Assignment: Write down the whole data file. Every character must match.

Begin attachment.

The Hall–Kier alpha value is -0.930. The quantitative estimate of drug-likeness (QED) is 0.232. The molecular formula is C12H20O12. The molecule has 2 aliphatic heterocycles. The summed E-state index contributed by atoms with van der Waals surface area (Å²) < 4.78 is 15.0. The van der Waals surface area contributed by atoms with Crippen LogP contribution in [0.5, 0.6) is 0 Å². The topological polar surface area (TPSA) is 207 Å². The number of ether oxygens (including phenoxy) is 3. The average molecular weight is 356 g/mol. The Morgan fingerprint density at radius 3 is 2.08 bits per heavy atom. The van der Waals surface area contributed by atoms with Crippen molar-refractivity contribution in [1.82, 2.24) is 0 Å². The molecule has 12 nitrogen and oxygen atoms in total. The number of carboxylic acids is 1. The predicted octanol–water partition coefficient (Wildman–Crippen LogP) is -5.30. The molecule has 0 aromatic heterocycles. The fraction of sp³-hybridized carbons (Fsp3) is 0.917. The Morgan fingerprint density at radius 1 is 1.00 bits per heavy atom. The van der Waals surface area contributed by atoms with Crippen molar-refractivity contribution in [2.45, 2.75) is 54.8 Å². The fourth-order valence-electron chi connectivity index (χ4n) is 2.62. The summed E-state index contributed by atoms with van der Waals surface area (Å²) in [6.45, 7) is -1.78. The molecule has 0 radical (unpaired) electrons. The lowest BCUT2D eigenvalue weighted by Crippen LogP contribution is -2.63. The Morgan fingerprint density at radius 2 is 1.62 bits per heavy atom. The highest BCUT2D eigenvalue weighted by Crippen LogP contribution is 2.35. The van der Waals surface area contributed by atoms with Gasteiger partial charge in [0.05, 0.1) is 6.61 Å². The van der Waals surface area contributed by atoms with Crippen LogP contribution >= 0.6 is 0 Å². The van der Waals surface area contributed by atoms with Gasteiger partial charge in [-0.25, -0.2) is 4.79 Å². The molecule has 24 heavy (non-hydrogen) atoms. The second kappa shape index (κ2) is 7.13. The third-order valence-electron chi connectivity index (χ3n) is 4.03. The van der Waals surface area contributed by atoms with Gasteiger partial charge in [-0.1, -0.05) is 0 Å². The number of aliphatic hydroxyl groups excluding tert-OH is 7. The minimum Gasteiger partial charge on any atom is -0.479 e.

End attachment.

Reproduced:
The Hall–Kier alpha value is -0.930. The quantitative estimate of drug-likeness (QED) is 0.232. The molecular formula is C12H20O12. The molecule has 2 aliphatic heterocycles. The summed E-state index contributed by atoms with van der Waals surface area (Å²) < 4.78 is 15.0. The van der Waals surface area contributed by atoms with Crippen LogP contribution in [0.5, 0.6) is 0 Å². The topological polar surface area (TPSA) is 207 Å². The number of ether oxygens (including phenoxy) is 3. The average molecular weight is 356 g/mol. The Morgan fingerprint density at radius 3 is 2.08 bits per heavy atom. The van der Waals surface area contributed by atoms with Crippen molar-refractivity contribution in [1.82, 2.24) is 0 Å². The molecule has 12 nitrogen and oxygen atoms in total. The number of carboxylic acids is 1. The predicted octanol–water partition coefficient (Wildman–Crippen LogP) is -5.30. The molecule has 0 aromatic heterocycles. The fraction of sp³-hybridized carbons (Fsp3) is 0.917. The Morgan fingerprint density at radius 1 is 1.00 bits per heavy atom. The van der Waals surface area contributed by atoms with Crippen molar-refractivity contribution in [2.45, 2.75) is 54.8 Å². The fourth-order valence-electron chi connectivity index (χ4n) is 2.62. The summed E-state index contributed by atoms with van der Waals surface area (Å²) in [6.45, 7) is -1.78. The molecule has 0 radical (unpaired) electrons. The lowest BCUT2D eigenvalue weighted by Crippen LogP contribution is -2.63. The Morgan fingerprint density at radius 2 is 1.62 bits per heavy atom. The highest BCUT2D eigenvalue weighted by Crippen LogP contribution is 2.35. The van der Waals surface area contributed by atoms with Gasteiger partial charge in [0.05, 0.1) is 6.61 Å². The van der Waals surface area contributed by atoms with Crippen LogP contribution >= 0.6 is 0 Å². The van der Waals surface area contributed by atoms with Gasteiger partial charge in [-0.25, -0.2) is 4.79 Å². The molecule has 24 heavy (non-hydrogen) atoms. The second kappa shape index (κ2) is 7.13. The third-order valence-electron chi connectivity index (χ3n) is 4.03. The van der Waals surface area contributed by atoms with Gasteiger partial charge in [-0.1, -0.05) is 0 Å². The number of aliphatic hydroxyl groups excluding tert-OH is 7. The minimum Gasteiger partial charge on any atom is -0.479 e.